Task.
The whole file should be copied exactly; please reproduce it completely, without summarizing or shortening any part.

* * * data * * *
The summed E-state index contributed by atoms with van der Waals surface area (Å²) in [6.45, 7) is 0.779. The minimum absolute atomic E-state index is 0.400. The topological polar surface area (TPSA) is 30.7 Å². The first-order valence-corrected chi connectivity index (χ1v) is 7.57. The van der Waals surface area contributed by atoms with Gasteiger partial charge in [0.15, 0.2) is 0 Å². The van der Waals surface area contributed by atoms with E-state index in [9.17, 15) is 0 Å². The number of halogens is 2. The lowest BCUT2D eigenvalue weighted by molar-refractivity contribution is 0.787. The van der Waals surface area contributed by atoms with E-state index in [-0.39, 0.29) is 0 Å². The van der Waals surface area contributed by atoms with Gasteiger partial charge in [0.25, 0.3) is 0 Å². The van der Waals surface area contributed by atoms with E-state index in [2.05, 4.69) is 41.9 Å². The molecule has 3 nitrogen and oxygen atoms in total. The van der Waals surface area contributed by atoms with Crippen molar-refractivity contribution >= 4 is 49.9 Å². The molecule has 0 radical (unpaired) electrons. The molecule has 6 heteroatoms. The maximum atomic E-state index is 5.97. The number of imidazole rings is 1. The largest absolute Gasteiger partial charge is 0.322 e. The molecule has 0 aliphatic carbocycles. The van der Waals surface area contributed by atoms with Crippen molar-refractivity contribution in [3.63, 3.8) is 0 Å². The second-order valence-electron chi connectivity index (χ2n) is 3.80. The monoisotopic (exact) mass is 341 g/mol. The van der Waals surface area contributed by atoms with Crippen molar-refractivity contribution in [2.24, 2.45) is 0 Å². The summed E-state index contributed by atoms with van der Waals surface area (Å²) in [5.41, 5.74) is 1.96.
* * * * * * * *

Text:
The summed E-state index contributed by atoms with van der Waals surface area (Å²) in [6.45, 7) is 0.779. The minimum absolute atomic E-state index is 0.400. The topological polar surface area (TPSA) is 30.7 Å². The first-order valence-corrected chi connectivity index (χ1v) is 7.57. The van der Waals surface area contributed by atoms with Gasteiger partial charge in [0.15, 0.2) is 0 Å². The van der Waals surface area contributed by atoms with E-state index in [9.17, 15) is 0 Å². The number of halogens is 2. The lowest BCUT2D eigenvalue weighted by molar-refractivity contribution is 0.787. The van der Waals surface area contributed by atoms with E-state index in [-0.39, 0.29) is 0 Å². The van der Waals surface area contributed by atoms with Gasteiger partial charge in [0.25, 0.3) is 0 Å². The van der Waals surface area contributed by atoms with E-state index in [2.05, 4.69) is 41.9 Å². The molecule has 3 nitrogen and oxygen atoms in total. The van der Waals surface area contributed by atoms with Crippen molar-refractivity contribution >= 4 is 49.9 Å². The molecule has 0 radical (unpaired) electrons. The molecule has 6 heteroatoms. The maximum atomic E-state index is 5.97. The number of imidazole rings is 1. The largest absolute Gasteiger partial charge is 0.322 e. The molecule has 0 aliphatic carbocycles. The van der Waals surface area contributed by atoms with Crippen molar-refractivity contribution in [3.63, 3.8) is 0 Å². The second-order valence-electron chi connectivity index (χ2n) is 3.80. The monoisotopic (exact) mass is 341 g/mol. The van der Waals surface area contributed by atoms with Crippen molar-refractivity contribution in [2.24, 2.45) is 0 Å². The summed E-state index contributed by atoms with van der Waals surface area (Å²) in [5.41, 5.74) is 1.96.